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In this course, author George Maestri explains how to model and render 3D objects and scenes using SketchUp 8. The course covers the fundamentals of the application, from navigating the user interface, manipulating objects, and building basic shapes to importing objects from Google Earth, animating a scene, and modeling organic terrain using the Sandbox tools. The course also explores SketchUp Pro features, which are available as an upgrade. These include tools for creating dynamic components and adding interactivity, as well as sophisticated importing and exporting options for working with outside applications.
Now let's take a look at the Rectangle tool. It's probably a little bit easier to draw boxes with this than the Line tool, so let's start playing with it. First thing I'm going to do is activate the Select key by hitting the Spacebar, select my person and hit Delete, and then let's get to the Rectangle tool. We can get to it under the Draw menu>Rectangle, hotkey is R, or it's right over here on the toolbar, you can see it's just the rectangle. So in order to use it, all you have to do is just lay down two points, so you'll left-click, lay down that first point, and then you can click and drag to lay the second point and that just creates a rectangle.
With the Rectangle tool, you can also do some snapping and inferencing. So if I select my Rectangle tool, left-click and drag, you'll notice how as I get the certain parts, like right here, notice how it's actually creating a square. So when you get to the point where it's almost square, it's going to snap to that and tell you that you have a square which is nice. So if you go over this way, you can see it also snaps to what's called a Golden Section.
Now the Golden Section is in 8:5 ratio and it's something that's used a lot in architecture, the Greeks used a lot, it's a very pleasing ratio to the eye. So if you want a Square or a Golden Section, you can go ahead and snap to that and lay down that type of rectangle as well. Now an additional thing we can do with rectangles is we can type in specific dimensions. So if I were to left-click and drag and start to draw this out, notice how in the Dimensions box down here on the bottom right corner, it's actually telling me how big that box is.
If I had a steady hand and a good eye, I could probably just tap my mouse and get exactly what I want, but I could also just type in the numbers that I want. So, for example, if I want a 6x8 box, I can just type 6, 8. Now notice how that box came in really, really small, that's because my units are set to Feet and Inches. In fact, we can get to this by going into Window>Preferences, and if we go down here to Template, this will tell us what we're using.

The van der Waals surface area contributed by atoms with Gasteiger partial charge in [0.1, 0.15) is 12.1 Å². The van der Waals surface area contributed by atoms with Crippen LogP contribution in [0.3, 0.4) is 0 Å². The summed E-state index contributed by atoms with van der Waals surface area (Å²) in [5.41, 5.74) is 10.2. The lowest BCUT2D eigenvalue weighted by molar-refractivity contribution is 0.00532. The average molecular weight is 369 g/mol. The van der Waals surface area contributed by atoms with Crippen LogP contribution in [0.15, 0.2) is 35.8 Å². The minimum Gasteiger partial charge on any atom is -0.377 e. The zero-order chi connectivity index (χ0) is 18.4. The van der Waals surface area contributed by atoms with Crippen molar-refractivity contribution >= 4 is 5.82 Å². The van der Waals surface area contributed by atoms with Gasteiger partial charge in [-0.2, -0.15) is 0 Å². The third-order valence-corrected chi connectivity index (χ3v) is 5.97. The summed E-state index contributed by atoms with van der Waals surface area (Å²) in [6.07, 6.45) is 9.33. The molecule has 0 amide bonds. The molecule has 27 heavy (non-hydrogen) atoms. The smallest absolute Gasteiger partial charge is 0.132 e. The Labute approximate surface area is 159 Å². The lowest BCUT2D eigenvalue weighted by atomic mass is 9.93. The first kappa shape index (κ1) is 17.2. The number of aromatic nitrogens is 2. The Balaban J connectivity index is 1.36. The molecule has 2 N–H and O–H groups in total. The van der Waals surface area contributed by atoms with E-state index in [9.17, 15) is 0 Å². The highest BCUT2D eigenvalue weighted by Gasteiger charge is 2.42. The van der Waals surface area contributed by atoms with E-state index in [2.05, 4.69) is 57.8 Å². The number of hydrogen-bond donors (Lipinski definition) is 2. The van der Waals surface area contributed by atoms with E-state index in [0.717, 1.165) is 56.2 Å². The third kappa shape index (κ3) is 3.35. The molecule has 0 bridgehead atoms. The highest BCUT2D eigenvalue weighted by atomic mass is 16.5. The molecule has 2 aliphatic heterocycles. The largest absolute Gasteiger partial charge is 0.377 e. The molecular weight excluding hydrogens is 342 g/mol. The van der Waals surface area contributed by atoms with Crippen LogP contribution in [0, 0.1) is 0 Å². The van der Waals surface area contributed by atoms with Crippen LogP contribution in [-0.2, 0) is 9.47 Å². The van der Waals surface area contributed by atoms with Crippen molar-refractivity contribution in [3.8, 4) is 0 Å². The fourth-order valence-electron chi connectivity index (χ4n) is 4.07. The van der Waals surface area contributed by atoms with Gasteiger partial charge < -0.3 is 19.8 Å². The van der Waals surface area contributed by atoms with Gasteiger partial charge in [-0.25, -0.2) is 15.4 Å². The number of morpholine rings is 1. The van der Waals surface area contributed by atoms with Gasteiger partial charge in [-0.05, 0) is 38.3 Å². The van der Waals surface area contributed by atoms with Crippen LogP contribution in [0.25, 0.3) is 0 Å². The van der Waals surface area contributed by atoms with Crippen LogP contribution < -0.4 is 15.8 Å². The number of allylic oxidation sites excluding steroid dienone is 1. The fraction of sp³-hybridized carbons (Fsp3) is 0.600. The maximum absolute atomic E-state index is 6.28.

Right now, we have a simple template of Feet and Inches, and then we can also do Meters, we can also do all sorts of other ones, Architectural Design, and really we have different types of templates, but what we really want to look at is whether we're working in feet, inches, meters, that sort of thing. So I'm just going to leave it at my simple template with Feet and Inches, and just know that that's there. So when you're working in feet and inches, you do need to type in the proper feet and inches markers. So I were to click and drag and I wanted this to be 6 feet, and I have to actually type in the foot marker which is that single apostrophe, 8 feet, and I hit Return, and then I get my box exactly the size that I want.
I'm going to go ahead and hit the Spacebar, and let's go ahead and delete all of this. And let's go ahead and draw another box. What I want to show you is that we can draw in 3D as well. So I'm going to go ahead and just create a simple rectangle here and notice how I can also snap to Endpoint and start another rectangle. So, for example, if I were to click here, I could either snap on the same plane and create a neighboring rectangle like this.
So when working with this Rectangle tool, the tricky thing is getting it to snap to the right axis. So, for example, if I were to select this Endpoint and this Endpoint and then start dragging up, if I move the wrong way, it's going to snap to something else. So once I get that vertical axis, I'm going to hold down the Shift key which is a very important thing and that will constrain it to that. Now I have a vertical face as well. Now once you have some form and shape to our object, it's a little bit easier to snap. So I snap here, snap here and then just draw up and snap here and now I'm starting to get the basics of my shape here.
So as you can see the Rectangle tool is very handy tool, very easy way to build objects. One thing to practice is to really get used to how to snap a rectangle and make liberal use of the Shift key to get your rectangle locked into the axes that you want.
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